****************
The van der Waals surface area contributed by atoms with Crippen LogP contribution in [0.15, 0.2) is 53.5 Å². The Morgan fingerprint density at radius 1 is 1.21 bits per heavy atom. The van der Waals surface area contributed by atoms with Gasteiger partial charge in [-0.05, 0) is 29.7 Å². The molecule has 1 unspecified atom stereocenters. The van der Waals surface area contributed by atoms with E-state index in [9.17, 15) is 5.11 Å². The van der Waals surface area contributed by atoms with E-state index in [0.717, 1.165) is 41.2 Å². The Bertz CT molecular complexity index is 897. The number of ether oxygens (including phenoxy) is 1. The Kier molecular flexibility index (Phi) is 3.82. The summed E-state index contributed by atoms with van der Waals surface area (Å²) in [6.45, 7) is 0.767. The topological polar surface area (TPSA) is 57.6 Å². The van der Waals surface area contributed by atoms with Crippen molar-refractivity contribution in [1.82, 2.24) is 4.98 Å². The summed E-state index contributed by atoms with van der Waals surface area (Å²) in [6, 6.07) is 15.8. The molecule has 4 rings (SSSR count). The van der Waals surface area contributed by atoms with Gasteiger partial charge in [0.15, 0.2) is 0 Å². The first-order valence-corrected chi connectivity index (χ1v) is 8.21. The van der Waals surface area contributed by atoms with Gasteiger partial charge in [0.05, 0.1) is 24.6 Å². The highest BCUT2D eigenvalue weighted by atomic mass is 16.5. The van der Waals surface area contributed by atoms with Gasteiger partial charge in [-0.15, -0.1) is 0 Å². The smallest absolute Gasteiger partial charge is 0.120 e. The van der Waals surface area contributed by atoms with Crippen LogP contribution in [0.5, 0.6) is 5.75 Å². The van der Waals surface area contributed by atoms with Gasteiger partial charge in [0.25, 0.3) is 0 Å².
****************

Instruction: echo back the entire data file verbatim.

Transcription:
The van der Waals surface area contributed by atoms with Crippen LogP contribution in [0.15, 0.2) is 53.5 Å². The Morgan fingerprint density at radius 1 is 1.21 bits per heavy atom. The van der Waals surface area contributed by atoms with Gasteiger partial charge in [-0.05, 0) is 29.7 Å². The molecule has 1 unspecified atom stereocenters. The van der Waals surface area contributed by atoms with E-state index in [9.17, 15) is 5.11 Å². The van der Waals surface area contributed by atoms with E-state index in [0.717, 1.165) is 41.2 Å². The Bertz CT molecular complexity index is 897. The number of ether oxygens (including phenoxy) is 1. The Kier molecular flexibility index (Phi) is 3.82. The summed E-state index contributed by atoms with van der Waals surface area (Å²) in [6.45, 7) is 0.767. The topological polar surface area (TPSA) is 57.6 Å². The van der Waals surface area contributed by atoms with Crippen molar-refractivity contribution in [1.82, 2.24) is 4.98 Å². The summed E-state index contributed by atoms with van der Waals surface area (Å²) in [6, 6.07) is 15.8. The molecule has 4 rings (SSSR count). The van der Waals surface area contributed by atoms with Gasteiger partial charge in [0.15, 0.2) is 0 Å². The first-order valence-corrected chi connectivity index (χ1v) is 8.21. The van der Waals surface area contributed by atoms with Gasteiger partial charge in [0.05, 0.1) is 24.6 Å². The highest BCUT2D eigenvalue weighted by atomic mass is 16.5. The van der Waals surface area contributed by atoms with Gasteiger partial charge in [-0.15, -0.1) is 0 Å². The smallest absolute Gasteiger partial charge is 0.120 e. The van der Waals surface area contributed by atoms with Crippen LogP contribution in [0.5, 0.6) is 5.75 Å². The van der Waals surface area contributed by atoms with Gasteiger partial charge in [0.25, 0.3) is 0 Å².